The Kendall Heritage Society is seeking support from the Camden Haven community to establish a replica aircraft at Kew in recognition of aviation pioneer Nancy Bird Walton.
Nancy Bird was known as The Angel of the Outback and was born at Kew in 1915. At the age of 17 she was trained as a pilot by Sir Charles Kingsford Smith.
Read more: Nancy Bird Walton | What's in a Name
Nancy was the first woman to be awarded a commercial pilot's licence at the age of 19. She bought her first De Havilland Gipsy Moth aircraft, financed mainly by family and friends.
The Reverend Stanley Drummond hired Nancy to transport nurses for the Royal Far West Children's Scheme, to help mothers and babies in remote towns and properties.
Nancy used her own Gipsy Moth as an air ambulance, which was the beginning of an illustrious aviation career.
It is proposed that a replica of Nancy's plane be locally engineered, fabricated and constructed upon a pylon at a location to be determined at Kew.
In 2003 Nancy agreed to be the guest speaker at a lunch for the Kendall Heritage Society.
The society's president Bill Boyd said Nancy had specified there was no hyphen in her name, despite many media outlets spelling it so.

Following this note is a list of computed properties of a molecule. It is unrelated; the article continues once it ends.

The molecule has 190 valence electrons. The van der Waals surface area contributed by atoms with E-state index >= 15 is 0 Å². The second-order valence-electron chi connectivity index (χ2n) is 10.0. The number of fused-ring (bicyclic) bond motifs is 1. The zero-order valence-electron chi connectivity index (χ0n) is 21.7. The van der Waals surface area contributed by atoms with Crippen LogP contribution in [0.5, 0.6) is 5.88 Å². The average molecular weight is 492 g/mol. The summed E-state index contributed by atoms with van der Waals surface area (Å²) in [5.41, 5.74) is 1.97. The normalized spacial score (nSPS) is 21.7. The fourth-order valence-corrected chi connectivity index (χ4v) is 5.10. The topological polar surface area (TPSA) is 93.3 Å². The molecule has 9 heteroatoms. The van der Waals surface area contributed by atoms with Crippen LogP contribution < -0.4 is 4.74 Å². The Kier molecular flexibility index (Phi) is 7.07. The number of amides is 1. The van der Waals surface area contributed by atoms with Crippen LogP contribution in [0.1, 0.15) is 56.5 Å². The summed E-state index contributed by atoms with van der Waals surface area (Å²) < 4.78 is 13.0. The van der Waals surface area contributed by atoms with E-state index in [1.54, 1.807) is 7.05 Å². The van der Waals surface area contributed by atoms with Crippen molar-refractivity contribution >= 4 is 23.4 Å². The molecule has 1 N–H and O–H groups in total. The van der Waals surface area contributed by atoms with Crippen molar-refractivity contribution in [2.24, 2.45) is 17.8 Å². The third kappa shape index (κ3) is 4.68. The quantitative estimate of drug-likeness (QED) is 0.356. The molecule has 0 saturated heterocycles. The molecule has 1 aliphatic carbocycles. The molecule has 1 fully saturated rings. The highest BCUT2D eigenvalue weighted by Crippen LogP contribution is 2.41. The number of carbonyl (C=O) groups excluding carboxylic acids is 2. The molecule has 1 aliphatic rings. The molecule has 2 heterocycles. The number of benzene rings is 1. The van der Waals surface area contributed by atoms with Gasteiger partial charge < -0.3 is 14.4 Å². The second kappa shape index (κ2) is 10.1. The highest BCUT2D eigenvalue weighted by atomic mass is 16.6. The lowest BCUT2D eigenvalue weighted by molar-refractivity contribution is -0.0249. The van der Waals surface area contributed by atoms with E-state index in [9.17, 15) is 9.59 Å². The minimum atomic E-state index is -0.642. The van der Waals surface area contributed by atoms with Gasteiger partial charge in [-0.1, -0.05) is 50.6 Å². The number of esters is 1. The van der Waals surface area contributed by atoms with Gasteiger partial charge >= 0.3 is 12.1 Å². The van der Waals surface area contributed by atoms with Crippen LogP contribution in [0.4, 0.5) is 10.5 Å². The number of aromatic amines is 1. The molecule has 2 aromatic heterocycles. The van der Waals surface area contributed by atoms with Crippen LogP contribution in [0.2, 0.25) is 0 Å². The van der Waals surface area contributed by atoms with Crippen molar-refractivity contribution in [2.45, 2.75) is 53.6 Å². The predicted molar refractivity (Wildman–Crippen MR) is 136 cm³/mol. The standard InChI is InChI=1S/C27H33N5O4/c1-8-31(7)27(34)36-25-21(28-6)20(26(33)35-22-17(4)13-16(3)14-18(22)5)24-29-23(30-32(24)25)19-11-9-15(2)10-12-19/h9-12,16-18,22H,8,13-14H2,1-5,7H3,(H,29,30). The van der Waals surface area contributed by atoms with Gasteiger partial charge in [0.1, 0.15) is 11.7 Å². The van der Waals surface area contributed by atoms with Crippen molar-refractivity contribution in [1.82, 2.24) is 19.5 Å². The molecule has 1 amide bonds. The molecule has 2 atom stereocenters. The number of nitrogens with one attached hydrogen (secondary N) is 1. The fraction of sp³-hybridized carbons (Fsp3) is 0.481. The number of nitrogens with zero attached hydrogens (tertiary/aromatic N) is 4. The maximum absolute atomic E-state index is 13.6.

Another member of the society, Sandra Haswell, said Nancy was a gracious woman who spoke at length about her experiences with the Flying Doctor Service.
Members of the society said they envisage the replica will be a feature of the region, given the recent Western Sydney International (Nancy Bird Walton) Airport naming.
Nancy was named a National Treasure by the National Trust in 1997 and in 2008 Qantas named its first A380 in her honour.
Nancy died just three months after the naming ceremony, on January 13, 2009 at the age of 93. She was given a state funeral in Sydney.
For more information about the Kew project or to offer your support please email Bill Boyd via email@example.com